I promised myself I would not enter the Marilyn Little blood-in-mouth debate. But the fall-out on social media about her Fair Hill ride set me thinking about the un-joined-up approach by the different FEI sports to many things, not just blood. The FEI heads of sports meet regularly, but do they actually pool ideas? You’d never think so when comparing their sports’ respective rules.
The only mass, multi-sport exchange of views occurs over two days in April at the annual FEI Sports Forum in Lausanne. This year, an entire day of the forum was devoted to the training, retention and possible introduction of payment of officials. Debate on this important, but yes, boring, topic was nearly a cure for insomnia, though occasional comedy moments illustrated how little the horse sports know about one another.
I particularly enjoyed it when Eleonora Ottaviani of the International Jumping Riders Club said her athletes would happily forego 20,000-odd euros from the prize fund at every show to pay and train officials. Wayne Channon, her opposite number in dressage, retorted that if judges’ remuneration was to be related to the prize fund, his officials must brace themselves for a “pay decrease!”
The reining representative sat quietly, only belatedly describing how his sport routinely pays its judges several hundred dollars a day, funded by a levy on entries. Reining has been in the FEI since 2000, but the fact one FEI sport does already pay officials and has worked out how to self-fund it was news to everyone including, it seemed, the FEI itself.
I have written a fair bit about blood over the years. Ante-post favourite Jerich’s Parzival was eliminated from the WEG 2010 dressage Grand Prix, where there is zero tolerance. During that controversy, I was the pedant who spotted that a blood-specific rule did not actually exist in FEI dressage rules; for years, horses had been eliminated through received wisdom alone.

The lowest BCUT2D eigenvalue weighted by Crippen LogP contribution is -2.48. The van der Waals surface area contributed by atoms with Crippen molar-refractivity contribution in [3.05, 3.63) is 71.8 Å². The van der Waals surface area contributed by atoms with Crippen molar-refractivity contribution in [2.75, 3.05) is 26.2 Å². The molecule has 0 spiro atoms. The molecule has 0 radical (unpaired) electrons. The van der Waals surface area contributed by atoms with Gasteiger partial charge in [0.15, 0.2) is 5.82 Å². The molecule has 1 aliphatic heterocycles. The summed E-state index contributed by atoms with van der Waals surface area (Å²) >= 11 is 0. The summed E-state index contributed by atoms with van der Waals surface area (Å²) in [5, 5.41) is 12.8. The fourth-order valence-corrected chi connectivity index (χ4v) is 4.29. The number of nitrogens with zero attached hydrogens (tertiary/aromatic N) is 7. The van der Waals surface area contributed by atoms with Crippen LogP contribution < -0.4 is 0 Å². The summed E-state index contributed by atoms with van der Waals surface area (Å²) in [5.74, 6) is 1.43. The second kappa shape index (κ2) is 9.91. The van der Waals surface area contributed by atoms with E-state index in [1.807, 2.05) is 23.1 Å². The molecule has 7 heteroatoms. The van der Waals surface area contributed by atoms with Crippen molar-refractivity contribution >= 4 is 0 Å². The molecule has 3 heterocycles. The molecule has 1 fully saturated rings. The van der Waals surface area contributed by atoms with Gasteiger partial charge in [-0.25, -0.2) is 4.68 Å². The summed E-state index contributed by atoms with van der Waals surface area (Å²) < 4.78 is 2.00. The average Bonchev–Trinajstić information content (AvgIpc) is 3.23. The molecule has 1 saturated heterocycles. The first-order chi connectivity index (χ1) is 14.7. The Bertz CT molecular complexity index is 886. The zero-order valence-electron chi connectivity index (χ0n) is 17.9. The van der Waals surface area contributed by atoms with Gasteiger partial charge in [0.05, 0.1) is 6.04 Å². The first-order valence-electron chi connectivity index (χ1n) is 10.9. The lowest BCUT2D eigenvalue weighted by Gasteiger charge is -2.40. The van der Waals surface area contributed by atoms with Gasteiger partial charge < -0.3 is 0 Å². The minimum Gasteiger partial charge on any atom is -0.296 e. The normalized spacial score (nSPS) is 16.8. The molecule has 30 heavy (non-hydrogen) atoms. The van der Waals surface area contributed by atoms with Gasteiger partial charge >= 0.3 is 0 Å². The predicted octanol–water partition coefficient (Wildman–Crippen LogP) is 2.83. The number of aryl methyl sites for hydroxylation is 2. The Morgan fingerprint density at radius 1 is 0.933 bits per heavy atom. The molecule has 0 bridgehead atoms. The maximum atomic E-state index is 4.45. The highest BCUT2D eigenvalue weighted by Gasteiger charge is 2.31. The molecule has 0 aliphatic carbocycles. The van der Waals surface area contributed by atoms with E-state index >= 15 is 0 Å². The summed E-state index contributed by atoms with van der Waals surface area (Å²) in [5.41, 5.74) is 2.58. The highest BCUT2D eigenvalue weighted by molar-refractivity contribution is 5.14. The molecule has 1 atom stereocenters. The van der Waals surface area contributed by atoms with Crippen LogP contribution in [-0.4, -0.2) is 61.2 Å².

Dressage then went off and wrote itself a clear blood rule. The FEI hinted at a multi-sport review, though if changes were made they were too subtle to discern.
In general, judge and vet discretion applies in the “contact sports” – cross-country, endurance, and carriage driving marathon. The higher the profile of the sports held in a small arena, the more likely zero tolerance will apply. It’s a fact the contact elements are mostly staged out in the sticks where there is a greatly reduced chance of spectators noticing blood as a horse flashes past and then posting damaging clips all over Instagram.
But if oozing blood is primarily a welfare issue rather than a public relations concern to the FEI, methinks it matters not one jot to the afflicted horse whether he was doing dressage or crashing round the desert at the moment he was socked in the chops.
Even if one accepts that the odd bash or nick is a necessary evil in cross-country, and thus discretion must apply, multiple incidents involving the same person can’t be easily dismissed. The vast majority of riders can have a senior career spanning 15-30 years without being pulled over once for blood. So how do we ensure they are not punished by default for any radical rule changes aimed at the cack-handed handful?